The new government in India was elected in June and has completed 100 days in office under the leadership of Prime Minister Narendra Modi.
The government has emerged with an absolute parliamentary mandate through the hope and aspirations of the people of India and had undertaken to prepare a road map within 100 days for India’s development, keeping in view a new focus on “minimum government and
maximum governance.” The slogan of Prime Minister Modi, Sabka Sath Sabka Vikas, or All Together, Development for All, is a new call for inclusive development among people, among states and in the entire country.
In the first 100 days some important initiatives have been taken to bring the economy back on track and put more focus on infrastructure development. The government has introduced a scheme called Pradhan Mantri Jan Dhan Yojna, which is a comprehensive financial
inclusion scheme, which opens bank accounts for all those who are outside the reach of the banking system. So far 30 million new accounts have been opened. The government also works towards reforming the working of the cabinet system through groups of ministers,
unleashing the dynamism of the bureaucracy, seeking a replacement for the Planning Commission with a new initiative and has undertaken fast-track diplomacy both bilaterally and multilaterally.
In his first Independence Day address to the nation on Aug. 15 this year, Prime Minister Modi, besides the financial inclusion scheme, also announced an initiative for strong infrastructure to empower India; an initiative for clean India (Swach Bharat) to be
launched on Oct. 2 (Mahatma Gandhi’s birthday) as well as initiatives to improve sanitation facilities in schools, to have model villages as well as to empower common people to further realize the potential of India’s youth. A nationwide “Skill India” movement
will be initiated to improve skills and increase employment.
From the ramparts of the Red Fort on Independence Day, the prime minister also announced the “Make in India” campaign, inviting manufacturers to invest in India and utilize India’s strengths and capabilities to boost India’s industrial growth. In his view,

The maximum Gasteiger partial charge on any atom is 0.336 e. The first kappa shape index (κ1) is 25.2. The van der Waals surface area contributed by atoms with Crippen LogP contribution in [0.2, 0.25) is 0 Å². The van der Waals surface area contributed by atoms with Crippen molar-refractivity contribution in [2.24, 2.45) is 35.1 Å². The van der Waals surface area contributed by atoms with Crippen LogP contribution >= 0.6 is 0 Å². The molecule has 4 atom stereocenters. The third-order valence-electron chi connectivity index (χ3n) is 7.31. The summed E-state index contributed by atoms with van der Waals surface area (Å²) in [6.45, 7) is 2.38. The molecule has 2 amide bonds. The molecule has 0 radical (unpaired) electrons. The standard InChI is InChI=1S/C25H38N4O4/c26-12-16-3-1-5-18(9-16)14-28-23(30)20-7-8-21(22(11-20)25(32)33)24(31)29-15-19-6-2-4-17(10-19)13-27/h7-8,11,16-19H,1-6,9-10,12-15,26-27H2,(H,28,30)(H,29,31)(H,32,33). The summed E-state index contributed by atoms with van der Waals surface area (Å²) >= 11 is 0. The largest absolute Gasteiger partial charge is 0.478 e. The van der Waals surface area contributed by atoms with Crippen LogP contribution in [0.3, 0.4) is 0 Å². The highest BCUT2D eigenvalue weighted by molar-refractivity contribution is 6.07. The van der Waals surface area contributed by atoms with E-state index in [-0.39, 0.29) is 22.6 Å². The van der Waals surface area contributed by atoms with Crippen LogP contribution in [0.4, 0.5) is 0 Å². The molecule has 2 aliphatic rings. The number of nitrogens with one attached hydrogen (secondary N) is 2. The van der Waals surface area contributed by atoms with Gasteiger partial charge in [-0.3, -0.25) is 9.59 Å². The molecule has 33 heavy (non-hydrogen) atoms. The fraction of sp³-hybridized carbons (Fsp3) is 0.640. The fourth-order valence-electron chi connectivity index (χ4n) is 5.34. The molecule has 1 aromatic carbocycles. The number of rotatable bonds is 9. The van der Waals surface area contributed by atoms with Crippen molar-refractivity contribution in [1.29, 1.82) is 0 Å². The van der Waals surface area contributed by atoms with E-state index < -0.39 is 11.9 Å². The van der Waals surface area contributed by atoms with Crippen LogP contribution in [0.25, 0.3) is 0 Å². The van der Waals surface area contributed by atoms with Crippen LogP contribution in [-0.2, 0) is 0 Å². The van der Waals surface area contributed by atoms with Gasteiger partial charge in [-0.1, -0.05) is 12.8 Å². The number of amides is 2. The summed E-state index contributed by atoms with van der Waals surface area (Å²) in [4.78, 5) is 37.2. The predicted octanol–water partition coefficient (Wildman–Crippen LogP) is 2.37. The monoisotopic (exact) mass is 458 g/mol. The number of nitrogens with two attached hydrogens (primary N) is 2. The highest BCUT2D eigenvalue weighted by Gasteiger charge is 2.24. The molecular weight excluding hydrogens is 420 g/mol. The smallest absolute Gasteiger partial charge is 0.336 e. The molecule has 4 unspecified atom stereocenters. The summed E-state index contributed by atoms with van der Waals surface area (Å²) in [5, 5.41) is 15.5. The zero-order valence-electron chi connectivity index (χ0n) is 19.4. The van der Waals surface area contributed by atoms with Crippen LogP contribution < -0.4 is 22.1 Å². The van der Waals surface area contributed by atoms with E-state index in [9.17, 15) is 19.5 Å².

the Made in India label could become a synonym of excellence and with the current changes in the policies towards foreign investment and joint ventures, this can strengthen the Indian economy. With initiatives to increase investment and to create employment,
the growth rate has returned to a positive direction.
Among the efforts made by the new government to improve the growth rate, are measures taken to ease the business atmosphere and also to discourage red tape; some of the efforts are to boost business practices in all of India’s states, industrial licensing brought
under the e-biz portal, the process of applying for industrial licenses and the industrial entrepreneurs memorandum has been brought online and the service is now available to entrepreneurs on 24/7 basis at the e-Biz website, without human interface. Visa
on arrival for business entrepreneurs is also under consideration.
With greater emphasis on Foreign Direct Investment, the government has allowed 100 percent FDI in the railway sector and 49 percent in the defense industry. FDI in the construction sector is being liberalized particularly to focus on the development of smart
cities and to provide affordable housing for all.
By bringing together the manufacturing sector, industrial corridors and smart cities under the Delhi-Mumbai corridors, implementation is being hastened. New cities are emerging in Dholera Special Investment Region in Gujarat, Shendra-Bidkin Industrial Park